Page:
Forecasts are more accurate in the aggregate. But, for production planning, capacity planning and procurement you can’t use an aggregate forecast. You will need a tool to determine the individual SKU forecast so you may perform your planning functions that allows production to function. There are multiple versions of planning bills but for now we’ll focus on the easiest one which is a straight forward planning bill.
First to use a planning bill you will need to divide your products into product families. APICS defines product families as “a group of products with similar characteristics, often used in production planning (or sales and operations planning).
A planning bill uses past usage history to determine the percentages of sales within a product family. As an example, within the product family widgets the blue ones consisted of 30% of the sales, the red ones 20% and the white ones 50%. This history can be manipulated to take into account seasonality or higher or lower sales. Let’s say your sales group forecasts that the demand for widgets will be 1,000,000. When this planning bill is applied the forecast will be 300,000 blue ones, 200,000 red ones and 500,000 white ones. But it can go further than that. A planning bill can be a multi-level bill that takes into account further variations. Let’s say there are different sizes of widgets. Within the white ones ½” made up 60% of your sales, ¾ inch was 30% of your sales and 1” was the remaining 10% of your sales or white widgets. That would equate to a forecast of 300,000 ½”, 150,000 ¾” and 50,000 1” white widgets. Now, to make a widget you need the corresponding shim… I think you’re getting the idea. There’s an example of a planning bill on CashflowABC for you to use to see how powerful a tool this can be.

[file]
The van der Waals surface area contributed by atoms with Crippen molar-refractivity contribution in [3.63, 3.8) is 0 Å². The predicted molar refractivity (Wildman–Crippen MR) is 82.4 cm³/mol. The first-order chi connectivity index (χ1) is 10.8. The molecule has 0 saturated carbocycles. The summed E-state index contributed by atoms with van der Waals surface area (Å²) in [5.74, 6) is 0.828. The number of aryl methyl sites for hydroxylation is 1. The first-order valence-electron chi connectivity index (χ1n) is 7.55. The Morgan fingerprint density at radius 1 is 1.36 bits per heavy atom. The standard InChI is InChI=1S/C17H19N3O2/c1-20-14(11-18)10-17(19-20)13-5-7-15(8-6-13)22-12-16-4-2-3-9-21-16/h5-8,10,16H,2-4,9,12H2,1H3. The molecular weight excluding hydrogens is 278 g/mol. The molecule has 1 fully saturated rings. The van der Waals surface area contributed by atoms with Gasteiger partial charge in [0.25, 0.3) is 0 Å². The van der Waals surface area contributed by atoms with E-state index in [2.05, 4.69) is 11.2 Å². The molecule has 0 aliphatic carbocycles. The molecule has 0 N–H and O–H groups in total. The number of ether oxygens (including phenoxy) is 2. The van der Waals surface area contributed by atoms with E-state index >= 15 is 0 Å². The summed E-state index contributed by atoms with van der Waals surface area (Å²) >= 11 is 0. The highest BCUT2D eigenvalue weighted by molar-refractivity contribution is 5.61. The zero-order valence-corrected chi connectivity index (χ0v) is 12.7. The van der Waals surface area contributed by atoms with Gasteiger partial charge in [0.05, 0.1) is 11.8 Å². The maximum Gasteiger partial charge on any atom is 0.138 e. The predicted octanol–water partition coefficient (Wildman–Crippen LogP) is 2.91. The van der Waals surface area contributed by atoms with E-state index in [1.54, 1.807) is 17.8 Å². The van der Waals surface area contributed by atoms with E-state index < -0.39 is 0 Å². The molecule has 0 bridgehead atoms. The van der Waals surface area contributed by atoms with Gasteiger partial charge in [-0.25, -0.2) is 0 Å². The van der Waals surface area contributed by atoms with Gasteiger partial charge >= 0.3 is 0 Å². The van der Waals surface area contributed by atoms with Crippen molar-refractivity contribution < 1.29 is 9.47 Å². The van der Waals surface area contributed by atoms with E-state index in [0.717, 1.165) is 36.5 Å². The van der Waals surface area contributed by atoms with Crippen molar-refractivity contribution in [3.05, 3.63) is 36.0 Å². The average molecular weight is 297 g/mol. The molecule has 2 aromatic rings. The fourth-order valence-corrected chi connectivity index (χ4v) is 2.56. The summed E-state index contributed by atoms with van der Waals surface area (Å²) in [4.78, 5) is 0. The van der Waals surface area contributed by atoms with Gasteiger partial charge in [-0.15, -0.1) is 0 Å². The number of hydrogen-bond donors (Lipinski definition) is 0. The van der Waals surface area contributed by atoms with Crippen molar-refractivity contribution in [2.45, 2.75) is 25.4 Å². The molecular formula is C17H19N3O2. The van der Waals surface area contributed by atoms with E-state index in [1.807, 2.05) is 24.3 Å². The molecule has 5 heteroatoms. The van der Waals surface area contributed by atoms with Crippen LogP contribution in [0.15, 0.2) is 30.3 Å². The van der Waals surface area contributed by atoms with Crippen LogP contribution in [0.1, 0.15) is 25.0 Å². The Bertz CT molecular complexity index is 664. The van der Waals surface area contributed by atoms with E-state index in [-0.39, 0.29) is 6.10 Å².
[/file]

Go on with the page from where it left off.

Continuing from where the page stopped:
Planning bills need to be reviewed and maintained on a regular basis. As you sales change so will your planning bills. Since a planning bill uses historic data to determine product breakdown within the product family you will want to weight the most recent data to capture the latest demand trends.
There are many advantages to using planning bills. It helps to keep your forecasts accurate for the end items. They can be multi-level and even tied into your individual bills of material. It helps facilitate capacity planning and master production scheduling.
The one issue you need to be aware of is variances in demand that equate to the overall product family forecast. As an example, let’s say that in the example given above your demand for ¾ and 1” white widgets was reversed from the forecasted amounts. The person or people initially accountable for the product family forecast will say that their forecast was accurate that it’s someone else’s problem. In this case, which is rare, someone needs to take ownership of it. Not to take the blame but to determine why so future forecasts and planning bills will be more accurate.